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Correlation Between Attempted Correction and Keratometric Refractive Index of the Cornea After Myopic Excimer Laser Surgery

Giacomo Savini, MD; Piero Barboni, MD; Maurizio Zanini, MD

Abstract

ABSTRACT

PURPOSE: Given that the standard keratometric refractive index of 1.3375 is no longer valid after excimer laser surgery, we aimed to investigate how this value changes postoperatively and if any correlation to the attempted correction exists.

METHODS: The pre- and postoperative data of 98 patients who underwent either myopic photorefractive keratectomy (PRK) or LASIK were reviewed. Using post-operative videokeratography, the corneal radius (r) was obtained; the corrected corneal power (P^sup c^) was measured by separately calculating the dioptric power of the anterior and posterior corneal surfaces. The postoperative index of refraction (n^sup post^) was derived from these values using the formula: n^sup post^ = (rP^sup c^)+1.

RESULTS: As the amount of refractive change increases, n^sup post^ progressively decreases (P<.0001, r=0.9581). Linear regression provided the subsequent formula to calculate the postoperative index of refraction: n^sup post^ = 1.338 + 0.0009856 × attempted correction.

CONCLUSIONS: Myopic PRK and LASIK induce a decrease in the keratometric refractive index. This reduction correlates to the amount of attempted correction. When the latter is known, calculating n^sup post^ may enable the measurement of corneal power and thus provide an additional method for calculating intraocular lens power in eyes that have undergone myopic PRK or LASIK. [J Refract Surg. 2007;23:461-466.]

10.3928/1081-597X-20070501-07

ABSTRACT

PURPOSE: Given that the standard keratometric refractive index of 1.3375 is no longer valid after excimer laser surgery, we aimed to investigate how this value changes postoperatively and if any correlation to the attempted correction exists.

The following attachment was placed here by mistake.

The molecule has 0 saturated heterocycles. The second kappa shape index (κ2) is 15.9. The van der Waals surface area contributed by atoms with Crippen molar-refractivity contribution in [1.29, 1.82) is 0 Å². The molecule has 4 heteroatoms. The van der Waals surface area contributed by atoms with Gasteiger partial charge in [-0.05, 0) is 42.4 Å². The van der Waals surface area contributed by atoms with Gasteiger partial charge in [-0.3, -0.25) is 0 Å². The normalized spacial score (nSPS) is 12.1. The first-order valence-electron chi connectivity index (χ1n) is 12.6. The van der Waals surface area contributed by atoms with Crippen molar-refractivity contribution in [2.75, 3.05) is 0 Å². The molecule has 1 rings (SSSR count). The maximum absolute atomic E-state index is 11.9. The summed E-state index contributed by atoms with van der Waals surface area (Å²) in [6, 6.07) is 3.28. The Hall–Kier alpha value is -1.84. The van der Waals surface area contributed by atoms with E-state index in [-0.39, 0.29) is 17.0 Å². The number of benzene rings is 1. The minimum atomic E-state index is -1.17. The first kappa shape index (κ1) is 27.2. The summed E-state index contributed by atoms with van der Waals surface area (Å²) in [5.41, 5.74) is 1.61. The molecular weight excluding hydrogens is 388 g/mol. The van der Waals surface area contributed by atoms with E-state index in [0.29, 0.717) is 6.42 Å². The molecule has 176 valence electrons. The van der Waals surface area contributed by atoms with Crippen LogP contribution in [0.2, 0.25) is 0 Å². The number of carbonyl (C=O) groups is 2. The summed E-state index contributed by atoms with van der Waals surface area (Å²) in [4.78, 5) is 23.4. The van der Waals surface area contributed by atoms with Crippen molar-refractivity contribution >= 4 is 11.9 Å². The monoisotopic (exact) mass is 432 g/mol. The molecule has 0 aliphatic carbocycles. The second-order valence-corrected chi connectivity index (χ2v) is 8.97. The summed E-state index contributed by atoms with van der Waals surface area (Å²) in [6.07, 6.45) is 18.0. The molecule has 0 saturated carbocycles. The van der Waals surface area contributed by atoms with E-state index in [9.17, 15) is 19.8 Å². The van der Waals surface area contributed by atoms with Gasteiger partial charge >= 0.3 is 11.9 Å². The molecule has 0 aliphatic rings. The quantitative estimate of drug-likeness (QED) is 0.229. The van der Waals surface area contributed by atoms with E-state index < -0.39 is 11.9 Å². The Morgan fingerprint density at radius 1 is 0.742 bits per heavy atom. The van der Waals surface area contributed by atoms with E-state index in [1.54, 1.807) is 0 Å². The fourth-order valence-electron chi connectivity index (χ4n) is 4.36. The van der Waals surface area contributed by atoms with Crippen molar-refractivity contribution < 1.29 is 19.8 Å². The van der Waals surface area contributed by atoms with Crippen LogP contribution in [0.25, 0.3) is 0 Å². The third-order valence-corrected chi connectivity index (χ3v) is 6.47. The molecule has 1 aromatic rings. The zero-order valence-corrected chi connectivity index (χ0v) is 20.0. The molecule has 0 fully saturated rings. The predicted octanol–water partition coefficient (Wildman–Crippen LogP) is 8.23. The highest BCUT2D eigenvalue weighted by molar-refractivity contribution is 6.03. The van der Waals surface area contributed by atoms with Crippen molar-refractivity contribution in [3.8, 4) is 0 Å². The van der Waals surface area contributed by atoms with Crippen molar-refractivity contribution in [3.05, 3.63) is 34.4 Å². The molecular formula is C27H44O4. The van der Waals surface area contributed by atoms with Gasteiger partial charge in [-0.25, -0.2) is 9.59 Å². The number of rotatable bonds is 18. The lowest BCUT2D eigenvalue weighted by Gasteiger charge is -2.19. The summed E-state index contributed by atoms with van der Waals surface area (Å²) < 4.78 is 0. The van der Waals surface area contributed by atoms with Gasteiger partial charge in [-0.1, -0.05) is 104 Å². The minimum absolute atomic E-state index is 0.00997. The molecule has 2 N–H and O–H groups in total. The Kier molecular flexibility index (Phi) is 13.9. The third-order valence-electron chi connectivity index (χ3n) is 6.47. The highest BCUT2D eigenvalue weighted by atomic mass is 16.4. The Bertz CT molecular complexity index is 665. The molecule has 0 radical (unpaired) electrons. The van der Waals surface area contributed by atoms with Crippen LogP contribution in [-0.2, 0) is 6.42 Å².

METHODS: The pre- and postoperative data of 98 patients who underwent either myopic photorefractive keratectomy (PRK) or LASIK were reviewed. Using post-operative videokeratography, the corneal radius (r) was obtained; the corrected corneal power (P^sup c^) was measured by separately calculating the dioptric power of the anterior and posterior corneal surfaces. The postoperative index of refraction (n^sup post^) was derived from these values using the formula: n^sup post^ = (rP^sup c^)+1.

RESULTS: As the amount of refractive change increases, n^sup post^ progressively decreases (P<.0001, r=0.9581). Linear regression provided the subsequent formula to calculate the postoperative index of refraction: n^sup post^ = 1.338 + 0.0009856 × attempted correction.

CONCLUSIONS: Myopic PRK and LASIK induce a decrease in the keratometric refractive index. This reduction correlates to the amount of attempted correction. When the latter is known, calculating n^sup post^ may enable the measurement of corneal power and thus provide an additional method for calculating intraocular lens power in eyes that have undergone myopic PRK or LASIK. [J Refract Surg. 2007;23:461-466.]

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